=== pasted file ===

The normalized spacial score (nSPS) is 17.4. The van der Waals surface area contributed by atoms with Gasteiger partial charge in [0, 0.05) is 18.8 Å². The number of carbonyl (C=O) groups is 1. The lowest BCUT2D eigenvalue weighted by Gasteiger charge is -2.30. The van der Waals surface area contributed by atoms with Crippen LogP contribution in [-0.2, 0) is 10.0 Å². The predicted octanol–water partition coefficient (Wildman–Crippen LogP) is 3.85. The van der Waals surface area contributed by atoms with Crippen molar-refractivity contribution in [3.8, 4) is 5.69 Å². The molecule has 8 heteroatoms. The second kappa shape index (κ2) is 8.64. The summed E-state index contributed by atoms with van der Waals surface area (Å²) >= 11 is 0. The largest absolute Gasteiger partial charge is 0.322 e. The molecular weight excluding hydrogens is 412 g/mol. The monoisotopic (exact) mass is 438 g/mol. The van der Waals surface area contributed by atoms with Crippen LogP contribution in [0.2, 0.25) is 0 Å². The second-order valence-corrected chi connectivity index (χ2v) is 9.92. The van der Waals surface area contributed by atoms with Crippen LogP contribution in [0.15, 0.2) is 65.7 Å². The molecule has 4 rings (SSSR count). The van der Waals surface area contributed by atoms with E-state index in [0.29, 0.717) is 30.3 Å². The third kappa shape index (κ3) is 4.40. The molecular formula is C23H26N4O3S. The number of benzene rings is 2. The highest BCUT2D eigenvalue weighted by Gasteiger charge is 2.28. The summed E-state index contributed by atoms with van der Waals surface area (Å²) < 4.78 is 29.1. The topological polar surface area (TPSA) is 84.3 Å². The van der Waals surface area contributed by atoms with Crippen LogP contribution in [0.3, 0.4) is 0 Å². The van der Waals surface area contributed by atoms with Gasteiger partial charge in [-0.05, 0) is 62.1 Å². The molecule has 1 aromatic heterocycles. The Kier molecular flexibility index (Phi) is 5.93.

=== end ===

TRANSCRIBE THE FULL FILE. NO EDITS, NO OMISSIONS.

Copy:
The normalized spacial score (nSPS) is 17.4. The van der Waals surface area contributed by atoms with Gasteiger partial charge in [0, 0.05) is 18.8 Å². The number of carbonyl (C=O) groups is 1. The lowest BCUT2D eigenvalue weighted by Gasteiger charge is -2.30. The van der Waals surface area contributed by atoms with Crippen LogP contribution in [-0.2, 0) is 10.0 Å². The predicted octanol–water partition coefficient (Wildman–Crippen LogP) is 3.85. The van der Waals surface area contributed by atoms with Crippen molar-refractivity contribution in [3.8, 4) is 5.69 Å². The molecule has 8 heteroatoms. The second kappa shape index (κ2) is 8.64. The summed E-state index contributed by atoms with van der Waals surface area (Å²) >= 11 is 0. The largest absolute Gasteiger partial charge is 0.322 e. The molecular weight excluding hydrogens is 412 g/mol. The monoisotopic (exact) mass is 438 g/mol. The van der Waals surface area contributed by atoms with Crippen LogP contribution in [0.2, 0.25) is 0 Å². The second-order valence-corrected chi connectivity index (χ2v) is 9.92. The van der Waals surface area contributed by atoms with Crippen LogP contribution in [0.15, 0.2) is 65.7 Å². The molecule has 4 rings (SSSR count). The van der Waals surface area contributed by atoms with E-state index in [0.29, 0.717) is 30.3 Å². The third kappa shape index (κ3) is 4.40. The molecular formula is C23H26N4O3S. The number of benzene rings is 2. The highest BCUT2D eigenvalue weighted by Gasteiger charge is 2.28. The summed E-state index contributed by atoms with van der Waals surface area (Å²) < 4.78 is 29.1. The topological polar surface area (TPSA) is 84.3 Å². The van der Waals surface area contributed by atoms with Crippen LogP contribution in [0.3, 0.4) is 0 Å². The van der Waals surface area contributed by atoms with Gasteiger partial charge in [-0.05, 0) is 62.1 Å². The molecule has 1 aromatic heterocycles. The Kier molecular flexibility index (Phi) is 5.93.